Calves arrive earlier

Nationwide, cows’ gestation length is getting shorter. By Karen Trebilcock.

In Livestock5 Minutes

The old rule of adding nine days and nine months to get a calving date from the mating date is no longer working on New Zealand dairy farms.

A dairy cow’s biological gestation length is 282 days but Premier Sires calves born last year and this year, according to MINDA, were born on average only 279 and a half days after mating.

LIC NZ Markets general manager Malcolm Ellis said older cows, aged four to eight, calved after 280 and a half days.

“So there seems there is a general creep towards shorter gestation lengths in the national herd with younger cows calving earlier.”

However, it’s not a trait LIC is specifically selecting bulls for.

“We have never had a primary selection criterion on gestation length but it is highly likely that females with shorter gestation lengths will have positively impacted reproductive performance and therefore fertility breeding value (BV) so there will be a degree of natural selection.

“The fertility BV measures how quickly a cow cycles and gets in calf so if it has had more days to recover after calving then it is more likely to get back in calf.”

While beef breeds tend to have longer gestation lengths, the shorter gestation lengths observed were across all dairy breeds.

LIC’s Premier Sires bull teams available this year for mating had a weighted average gestation length of between -0.6 days to -6.3 days less than the biological average.

Half of this is transferred with the mating so if a bull with minus six days gestation length was mated with a cow ranked at 0.0 days, then the gestation length for that mating would be three days shorter than the biological starting point of 282 days.

Although bulls’ gestation lengths were known, either through daughters born or predicted through genomics, a cow’s ranking could be uncertain if she had not been recorded correctly.

The gestation lengths of the bull and cow from an individual mating feeds into MINDA’s Expected Calving Report so farmers are aware if their calving dates will be earlier than expected.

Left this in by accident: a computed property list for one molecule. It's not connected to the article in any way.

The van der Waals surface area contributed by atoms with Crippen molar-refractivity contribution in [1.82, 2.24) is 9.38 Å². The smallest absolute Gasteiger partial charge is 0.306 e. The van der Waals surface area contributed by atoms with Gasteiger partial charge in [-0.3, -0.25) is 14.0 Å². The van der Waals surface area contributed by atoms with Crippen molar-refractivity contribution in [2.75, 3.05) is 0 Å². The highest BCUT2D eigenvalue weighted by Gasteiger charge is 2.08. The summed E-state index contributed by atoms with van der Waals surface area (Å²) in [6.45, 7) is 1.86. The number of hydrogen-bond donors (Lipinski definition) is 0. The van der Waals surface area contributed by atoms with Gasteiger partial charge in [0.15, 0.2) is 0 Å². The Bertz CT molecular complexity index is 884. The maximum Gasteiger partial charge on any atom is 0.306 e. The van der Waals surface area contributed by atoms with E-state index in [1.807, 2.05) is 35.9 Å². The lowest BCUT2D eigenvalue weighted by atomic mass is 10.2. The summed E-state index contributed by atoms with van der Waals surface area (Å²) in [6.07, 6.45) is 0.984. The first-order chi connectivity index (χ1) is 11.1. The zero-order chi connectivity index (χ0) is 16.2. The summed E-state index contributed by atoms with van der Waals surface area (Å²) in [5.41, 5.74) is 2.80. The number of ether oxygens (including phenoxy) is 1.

“We do have farmers ringing us up to say these two cows were mated on the same day but their expected calving on the MINDA report is days apart,” Malcolm said.

“It’s because of the gestation length of the individual cow and the bull.”

Checking the report was becoming essential to make sure cows were home in time for calving from runoffs and off crop and staff were on hand.

Farmers also had to understand cows could calve 10 days earlier or later than the expected due date.

Although some farmers were already shifting mating dates backwards because of the shorter gestation lengths, there was also the possibility of taking more days in milk.

“If you have your spring pasture management finely tuned with well-balanced pasture growth/feed on hand and cow requirements, then you should perhaps be looking at delaying the start of mating by the estimated impact of gestation length.

“However, two and a half days is a lot.

“If you keep the start of mating the same and if you are calving two and a half days earlier and you have a 1000-cow herd, then that is 2500 extra days of milk you’re getting each season.

“Whatever you decide to do, a shorter gestation length helps the cow get back in calf as it gives it a longer time to recover from calving. This in itself can positively impact cow fertility.”